After an encouraging start to their road trip where the Astros knocked off the division-leading Oakland A’s in 2-out-of-3 games and took over first place in the AL West, the team limps home with its tail between its legs after a sweep by the lowly Texas Rangers.
Your loyal writer is bringing back a Chip Bailey favorite in the Free Blog Weekend purely for your benefit. It has nothing to do with the fact that I have to get an estimate package out to the client on Monday and need to whip this post out at my lunchtime or not at all today.
After watching the Preakness on Saturday and seeing the underdog (under horse?) Rombauer surge from a sixth position early in the race to a win at the end, it was just a reminder that position early is not always a harbinger of things to come. However, with the Astros at the quarter pole, some things are fairly evident at this point in the season.
The top of the Astros’ lineup has been very productive this season. The only hiccough was Jose Altuve’s games, Alex Bregman and Yordan Alvarez due to COVID or COVID related protocols. Those three, plus Michael Brantley, the red hot Yuli Gurriel and the slightly lagging Carlos Correa, constitute a tough gauntlet for opposing pitchers to navigate.
YIE (Yes, It’s Early), but after a month and a half of the season, who are the top ten Astros to date? Which Astros have brought the most to the table so far in the young season? Here’s one man’s opinion.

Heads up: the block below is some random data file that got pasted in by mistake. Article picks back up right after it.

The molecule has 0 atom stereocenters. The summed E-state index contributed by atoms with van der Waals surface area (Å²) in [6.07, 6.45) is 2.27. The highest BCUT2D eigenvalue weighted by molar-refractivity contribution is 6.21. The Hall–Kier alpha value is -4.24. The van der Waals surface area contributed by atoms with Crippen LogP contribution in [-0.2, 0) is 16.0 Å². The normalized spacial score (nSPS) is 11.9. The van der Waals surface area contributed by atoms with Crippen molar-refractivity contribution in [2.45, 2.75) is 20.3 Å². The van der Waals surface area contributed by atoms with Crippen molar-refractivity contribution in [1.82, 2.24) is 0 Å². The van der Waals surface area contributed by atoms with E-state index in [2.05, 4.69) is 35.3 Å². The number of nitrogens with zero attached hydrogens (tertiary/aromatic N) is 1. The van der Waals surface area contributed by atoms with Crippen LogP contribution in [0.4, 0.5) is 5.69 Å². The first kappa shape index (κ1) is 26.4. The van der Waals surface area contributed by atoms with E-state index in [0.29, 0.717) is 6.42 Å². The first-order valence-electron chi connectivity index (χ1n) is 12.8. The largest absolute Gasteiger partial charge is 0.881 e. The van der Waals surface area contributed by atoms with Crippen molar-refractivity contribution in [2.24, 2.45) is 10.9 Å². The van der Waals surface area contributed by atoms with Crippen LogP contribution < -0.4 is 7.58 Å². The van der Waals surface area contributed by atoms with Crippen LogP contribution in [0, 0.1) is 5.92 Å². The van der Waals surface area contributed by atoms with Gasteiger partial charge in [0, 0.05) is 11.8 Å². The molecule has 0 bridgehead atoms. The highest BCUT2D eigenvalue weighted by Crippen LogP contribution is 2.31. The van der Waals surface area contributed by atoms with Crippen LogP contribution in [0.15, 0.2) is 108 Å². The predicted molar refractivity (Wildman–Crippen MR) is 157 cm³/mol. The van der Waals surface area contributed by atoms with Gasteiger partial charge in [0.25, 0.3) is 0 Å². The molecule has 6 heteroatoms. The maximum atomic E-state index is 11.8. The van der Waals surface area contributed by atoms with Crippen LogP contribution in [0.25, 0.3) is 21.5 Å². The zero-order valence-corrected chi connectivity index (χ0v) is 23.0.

Over the weekend, the Astros easily won two bookend games from the Toronto Blue Jays and lost the middle game when they fell behind, kept rallying and then had a bullpen meltdown bury them late.
After a late-game rally against the Yanks that turned a potential ugly 2-4 road trip to an acceptable 3-3 road trip, the Astros return home for the longest homestand of the season. They will play ten games in ten days against the Blue Jays sans, the injured George Springer, the Angels sans, the released Astro killer Albert Pujols and the Rangers sans class (OK, I have to keep stirring that in-state rivalry).
After last season, it may feel strange to say that the Astros are in the early season after 29 games since that would have been just short of half a season a year ago. But, they have covered less than 20% of the 2021 season, and so some concerns may be the result of small sample syndrome, while others may be true concerns that are not going away.